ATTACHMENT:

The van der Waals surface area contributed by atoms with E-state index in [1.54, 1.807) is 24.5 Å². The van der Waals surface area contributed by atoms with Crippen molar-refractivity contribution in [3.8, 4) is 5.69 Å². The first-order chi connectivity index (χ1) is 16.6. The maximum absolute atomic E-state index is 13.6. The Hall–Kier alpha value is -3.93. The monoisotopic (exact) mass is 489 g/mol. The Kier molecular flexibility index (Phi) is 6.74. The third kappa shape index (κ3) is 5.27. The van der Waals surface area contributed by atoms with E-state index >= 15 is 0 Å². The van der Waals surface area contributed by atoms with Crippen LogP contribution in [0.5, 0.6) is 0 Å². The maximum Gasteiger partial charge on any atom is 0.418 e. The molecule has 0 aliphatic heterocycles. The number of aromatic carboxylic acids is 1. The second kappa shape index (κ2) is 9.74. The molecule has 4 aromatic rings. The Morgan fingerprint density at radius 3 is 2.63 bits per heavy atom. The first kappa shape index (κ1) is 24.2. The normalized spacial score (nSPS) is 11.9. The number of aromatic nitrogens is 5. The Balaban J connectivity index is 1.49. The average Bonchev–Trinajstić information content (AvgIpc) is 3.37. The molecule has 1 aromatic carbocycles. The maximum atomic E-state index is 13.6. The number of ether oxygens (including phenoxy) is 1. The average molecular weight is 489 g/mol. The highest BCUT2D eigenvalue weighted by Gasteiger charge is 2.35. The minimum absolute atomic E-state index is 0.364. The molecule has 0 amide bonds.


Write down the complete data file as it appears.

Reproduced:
The van der Waals surface area contributed by atoms with E-state index in [1.54, 1.807) is 24.5 Å². The van der Waals surface area contributed by atoms with Crippen molar-refractivity contribution in [3.8, 4) is 5.69 Å². The first-order chi connectivity index (χ1) is 16.6. The maximum absolute atomic E-state index is 13.6. The Hall–Kier alpha value is -3.93. The monoisotopic (exact) mass is 489 g/mol. The Kier molecular flexibility index (Phi) is 6.74. The third kappa shape index (κ3) is 5.27. The van der Waals surface area contributed by atoms with E-state index >= 15 is 0 Å². The van der Waals surface area contributed by atoms with Crippen LogP contribution in [0.5, 0.6) is 0 Å². The maximum Gasteiger partial charge on any atom is 0.418 e. The molecule has 0 aliphatic heterocycles. The number of aromatic carboxylic acids is 1. The second kappa shape index (κ2) is 9.74. The molecule has 4 aromatic rings. The Morgan fingerprint density at radius 3 is 2.63 bits per heavy atom. The first kappa shape index (κ1) is 24.2. The normalized spacial score (nSPS) is 11.9. The number of aromatic nitrogens is 5. The Balaban J connectivity index is 1.49. The average Bonchev–Trinajstić information content (AvgIpc) is 3.37. The molecule has 1 aromatic carbocycles. The maximum atomic E-state index is 13.6. The number of ether oxygens (including phenoxy) is 1. The average molecular weight is 489 g/mol. The highest BCUT2D eigenvalue weighted by Gasteiger charge is 2.35. The minimum absolute atomic E-state index is 0.364. The molecule has 0 amide bonds.